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Anyone know a good dictionary for technical Japanese? Specifically I'm looking for something with a math/electrical engineering focus. If there is a Japanese-Japanese dictionary of this kind, all the better.

Or would I be better off just buying a couple of math textbooks and powering through with a dictionary?

Edit: Online dictionaries are nice if you want to look up a couple of terms you've run into, but I'm looking for something that I can absorb in high volume. Nothing beats the random access of a paper book.

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This kind of question is off-topic and will probably be closed. Check the resources topic on Meta. –  istrasci Feb 26 '13 at 20:54
Positive support for this kind of question on meta: meta.japanese.stackexchange.com/questions/726/… Comment on similar thread supporting topic scope: japanese.stackexchange.com/questions/698/… Also, the resources topic has no entry for technical Japanese, so a question like this is constructive and stimulating, even if the result is eventually added there. –  Trevor Alexander Feb 26 '13 at 21:02
Your first link included a score tally in which the support was not particularly strong. (Note that downvotes are not factored in such a vote) Interestingly, your second link should have been closed as off-topic... and even if it wasn't, your question here should have been closed as a duplicate of it or this one. –  jkerian Feb 27 '13 at 3:16
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closed as off topic by istrasci, silvermaple, jkerian Feb 27 '13 at 2:36

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1 Answer

I've seen such dictionaries in my university, but looking something up in such a dictionary just takes a long time. I don't know about electrical engineering, but for maths, there are online dictionaries (like this one).

Personally, I have found it much more useful to read a basic textbook for which I can easily follow the academic material so that you can see the Japanese equivalent in context, together with all the associated formal expressions.

WWWJDIC also contains many technical terms, which may be just enough to help you make sense of the (basic) text you are reading.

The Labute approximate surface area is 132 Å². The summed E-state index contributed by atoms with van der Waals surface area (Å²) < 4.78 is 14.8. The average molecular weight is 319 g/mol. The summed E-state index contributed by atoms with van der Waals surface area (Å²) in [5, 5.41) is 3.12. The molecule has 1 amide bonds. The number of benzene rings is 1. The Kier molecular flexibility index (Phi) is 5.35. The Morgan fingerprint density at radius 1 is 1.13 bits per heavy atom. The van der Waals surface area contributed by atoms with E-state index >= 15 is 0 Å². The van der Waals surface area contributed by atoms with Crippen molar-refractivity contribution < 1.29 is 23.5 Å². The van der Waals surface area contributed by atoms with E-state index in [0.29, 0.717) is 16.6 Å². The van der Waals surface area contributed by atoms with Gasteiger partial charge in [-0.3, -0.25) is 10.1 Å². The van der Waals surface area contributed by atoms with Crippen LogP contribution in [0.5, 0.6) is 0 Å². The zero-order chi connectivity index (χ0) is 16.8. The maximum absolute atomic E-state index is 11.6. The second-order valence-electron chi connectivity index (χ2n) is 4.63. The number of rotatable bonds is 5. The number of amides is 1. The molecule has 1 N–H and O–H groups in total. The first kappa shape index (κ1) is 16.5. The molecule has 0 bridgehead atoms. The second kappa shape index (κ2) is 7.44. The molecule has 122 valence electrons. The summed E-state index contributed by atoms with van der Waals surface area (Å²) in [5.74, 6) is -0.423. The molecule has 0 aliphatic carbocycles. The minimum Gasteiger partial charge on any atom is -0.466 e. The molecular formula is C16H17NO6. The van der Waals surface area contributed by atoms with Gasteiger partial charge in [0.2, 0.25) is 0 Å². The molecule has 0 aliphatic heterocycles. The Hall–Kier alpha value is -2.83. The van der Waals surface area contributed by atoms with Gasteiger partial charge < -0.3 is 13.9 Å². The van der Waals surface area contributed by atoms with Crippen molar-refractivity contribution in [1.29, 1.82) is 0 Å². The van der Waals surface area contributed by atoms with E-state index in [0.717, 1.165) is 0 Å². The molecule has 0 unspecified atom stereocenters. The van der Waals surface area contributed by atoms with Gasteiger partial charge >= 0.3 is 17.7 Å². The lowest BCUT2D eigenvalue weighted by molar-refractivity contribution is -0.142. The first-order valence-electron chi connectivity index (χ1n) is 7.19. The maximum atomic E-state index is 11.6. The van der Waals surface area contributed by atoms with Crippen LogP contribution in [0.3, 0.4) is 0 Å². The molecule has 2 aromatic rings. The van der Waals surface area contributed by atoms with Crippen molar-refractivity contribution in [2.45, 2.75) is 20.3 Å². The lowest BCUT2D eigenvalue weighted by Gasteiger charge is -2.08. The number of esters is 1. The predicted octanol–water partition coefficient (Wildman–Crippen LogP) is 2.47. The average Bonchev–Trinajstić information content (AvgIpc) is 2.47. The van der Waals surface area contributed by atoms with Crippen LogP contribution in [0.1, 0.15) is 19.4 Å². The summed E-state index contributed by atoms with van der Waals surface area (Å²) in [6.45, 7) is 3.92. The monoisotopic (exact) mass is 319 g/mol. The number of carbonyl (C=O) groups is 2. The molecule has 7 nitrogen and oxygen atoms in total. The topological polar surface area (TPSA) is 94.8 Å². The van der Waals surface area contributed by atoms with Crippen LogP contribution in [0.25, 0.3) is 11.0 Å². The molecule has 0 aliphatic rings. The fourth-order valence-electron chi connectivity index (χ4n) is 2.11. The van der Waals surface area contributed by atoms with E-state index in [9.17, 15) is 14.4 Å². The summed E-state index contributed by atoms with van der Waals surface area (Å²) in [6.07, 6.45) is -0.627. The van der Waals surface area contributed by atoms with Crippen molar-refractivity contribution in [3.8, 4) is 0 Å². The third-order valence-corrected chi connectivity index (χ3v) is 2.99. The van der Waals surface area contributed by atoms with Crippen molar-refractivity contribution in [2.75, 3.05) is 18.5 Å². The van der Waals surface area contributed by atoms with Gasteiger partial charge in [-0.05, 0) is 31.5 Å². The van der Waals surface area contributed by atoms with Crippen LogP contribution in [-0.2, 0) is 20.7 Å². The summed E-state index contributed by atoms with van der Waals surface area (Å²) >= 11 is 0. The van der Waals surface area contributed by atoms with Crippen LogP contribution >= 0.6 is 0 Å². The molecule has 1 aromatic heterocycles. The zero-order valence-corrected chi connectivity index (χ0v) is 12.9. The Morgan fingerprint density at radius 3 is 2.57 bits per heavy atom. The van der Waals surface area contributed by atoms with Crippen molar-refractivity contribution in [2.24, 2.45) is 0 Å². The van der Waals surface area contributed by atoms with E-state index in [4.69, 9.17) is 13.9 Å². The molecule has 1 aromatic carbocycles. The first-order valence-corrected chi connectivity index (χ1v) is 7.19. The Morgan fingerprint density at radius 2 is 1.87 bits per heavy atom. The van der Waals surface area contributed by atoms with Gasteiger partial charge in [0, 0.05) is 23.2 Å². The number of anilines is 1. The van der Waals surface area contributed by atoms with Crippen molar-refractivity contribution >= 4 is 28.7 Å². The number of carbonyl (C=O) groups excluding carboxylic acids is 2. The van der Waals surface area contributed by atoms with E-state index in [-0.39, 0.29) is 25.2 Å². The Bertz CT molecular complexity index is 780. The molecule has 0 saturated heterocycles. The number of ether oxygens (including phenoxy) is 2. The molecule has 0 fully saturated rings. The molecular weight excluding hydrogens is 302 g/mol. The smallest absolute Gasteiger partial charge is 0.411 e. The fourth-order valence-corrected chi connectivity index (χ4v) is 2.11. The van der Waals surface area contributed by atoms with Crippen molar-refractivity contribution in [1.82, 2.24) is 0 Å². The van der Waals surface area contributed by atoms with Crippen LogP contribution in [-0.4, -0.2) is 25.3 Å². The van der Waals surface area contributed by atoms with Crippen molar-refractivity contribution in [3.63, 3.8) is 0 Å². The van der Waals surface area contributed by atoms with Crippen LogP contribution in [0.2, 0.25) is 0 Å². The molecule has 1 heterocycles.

If you are really just interested in reading dictionaries, there are Japanese-English dictionaries (like this one) or Japanese-Japanese dictionaries (like this one).

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Truth be told, I don't have much trouble picking up the meaning from the kanji of a technical document (電圧 is an easy one), it's the spontaneous production in, say, an academic discussion that I need to practice. In order to do that, I need to build my vocabulary in bulk. –  Trevor Alexander Feb 26 '13 at 20:45
Oh, 失礼いたしました。 The answer is simple, then: There are dictionaries for technical terms. You'll have toilet, bedtime and train ride material for quite a while. Let's see if I can find one. –  Earthliŋ Feb 26 '13 at 20:51
If you do understand the meaning from the kanji, why not just read research papers? The words that aren't obvious are likely to be found faster online than in a dictionary... –  Earthliŋ Feb 26 '13 at 21:04
I've looked at the Iwanami math dictionary, but it doesn't seem current enough or wide enough in scope to do the job, as a couple reviews have hinted on Amazon. –  Trevor Alexander Feb 26 '13 at 21:06
Because I need to build vocabulary fast. Reading papers is slow accretion with sparsely placed new words, and it builds associations within the context of the paper's area. Reading a dictionary is high-speed acquisition with high new word density, and it allows me to build associations freely. –  Trevor Alexander Feb 26 '13 at 21:10
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